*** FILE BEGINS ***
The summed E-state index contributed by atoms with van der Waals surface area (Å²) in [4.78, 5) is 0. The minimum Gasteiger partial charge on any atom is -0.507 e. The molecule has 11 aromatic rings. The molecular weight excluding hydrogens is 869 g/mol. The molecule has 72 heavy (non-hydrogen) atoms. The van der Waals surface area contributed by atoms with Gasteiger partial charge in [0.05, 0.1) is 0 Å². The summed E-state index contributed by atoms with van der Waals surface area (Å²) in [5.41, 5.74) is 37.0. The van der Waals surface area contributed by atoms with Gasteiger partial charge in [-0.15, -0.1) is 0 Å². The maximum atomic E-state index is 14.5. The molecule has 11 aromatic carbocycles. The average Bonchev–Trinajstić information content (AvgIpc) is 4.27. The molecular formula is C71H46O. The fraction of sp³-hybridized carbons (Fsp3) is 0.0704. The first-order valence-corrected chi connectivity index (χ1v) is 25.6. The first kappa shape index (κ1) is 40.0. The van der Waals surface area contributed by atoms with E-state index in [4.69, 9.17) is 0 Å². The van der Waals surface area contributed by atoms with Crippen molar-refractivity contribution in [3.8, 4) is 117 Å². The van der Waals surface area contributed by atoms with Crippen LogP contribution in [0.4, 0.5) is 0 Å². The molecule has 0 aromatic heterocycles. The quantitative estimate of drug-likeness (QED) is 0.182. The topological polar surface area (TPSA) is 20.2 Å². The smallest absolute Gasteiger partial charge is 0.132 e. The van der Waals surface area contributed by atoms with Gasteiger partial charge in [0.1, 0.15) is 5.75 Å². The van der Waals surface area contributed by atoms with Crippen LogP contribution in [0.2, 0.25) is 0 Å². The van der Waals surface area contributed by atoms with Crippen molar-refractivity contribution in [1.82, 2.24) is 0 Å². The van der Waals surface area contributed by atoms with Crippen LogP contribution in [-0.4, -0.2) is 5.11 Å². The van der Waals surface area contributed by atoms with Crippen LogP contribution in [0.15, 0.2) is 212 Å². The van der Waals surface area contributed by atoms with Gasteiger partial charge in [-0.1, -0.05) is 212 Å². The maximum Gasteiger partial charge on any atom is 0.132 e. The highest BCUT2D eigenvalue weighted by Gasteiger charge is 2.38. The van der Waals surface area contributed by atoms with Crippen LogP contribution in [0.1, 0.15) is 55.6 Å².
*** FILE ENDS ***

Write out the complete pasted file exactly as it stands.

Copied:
The summed E-state index contributed by atoms with van der Waals surface area (Å²) in [4.78, 5) is 0. The minimum Gasteiger partial charge on any atom is -0.507 e. The molecule has 11 aromatic rings. The molecular weight excluding hydrogens is 869 g/mol. The molecule has 72 heavy (non-hydrogen) atoms. The van der Waals surface area contributed by atoms with Gasteiger partial charge in [0.05, 0.1) is 0 Å². The summed E-state index contributed by atoms with van der Waals surface area (Å²) in [5.41, 5.74) is 37.0. The van der Waals surface area contributed by atoms with Gasteiger partial charge in [-0.15, -0.1) is 0 Å². The maximum atomic E-state index is 14.5. The molecule has 11 aromatic carbocycles. The average Bonchev–Trinajstić information content (AvgIpc) is 4.27. The molecular formula is C71H46O. The fraction of sp³-hybridized carbons (Fsp3) is 0.0704. The first-order valence-corrected chi connectivity index (χ1v) is 25.6. The first kappa shape index (κ1) is 40.0. The van der Waals surface area contributed by atoms with E-state index in [4.69, 9.17) is 0 Å². The van der Waals surface area contributed by atoms with Crippen molar-refractivity contribution in [3.8, 4) is 117 Å². The van der Waals surface area contributed by atoms with Crippen LogP contribution in [0.4, 0.5) is 0 Å². The molecule has 0 aromatic heterocycles. The quantitative estimate of drug-likeness (QED) is 0.182. The topological polar surface area (TPSA) is 20.2 Å². The smallest absolute Gasteiger partial charge is 0.132 e. The van der Waals surface area contributed by atoms with Gasteiger partial charge in [0.1, 0.15) is 5.75 Å². The van der Waals surface area contributed by atoms with Crippen LogP contribution in [0.2, 0.25) is 0 Å². The van der Waals surface area contributed by atoms with Crippen molar-refractivity contribution in [1.82, 2.24) is 0 Å². The van der Waals surface area contributed by atoms with Crippen LogP contribution in [-0.4, -0.2) is 5.11 Å². The van der Waals surface area contributed by atoms with Crippen LogP contribution in [0.15, 0.2) is 212 Å². The van der Waals surface area contributed by atoms with Gasteiger partial charge in [-0.1, -0.05) is 212 Å². The maximum Gasteiger partial charge on any atom is 0.132 e. The highest BCUT2D eigenvalue weighted by Gasteiger charge is 2.38. The van der Waals surface area contributed by atoms with Crippen LogP contribution in [0.1, 0.15) is 55.6 Å².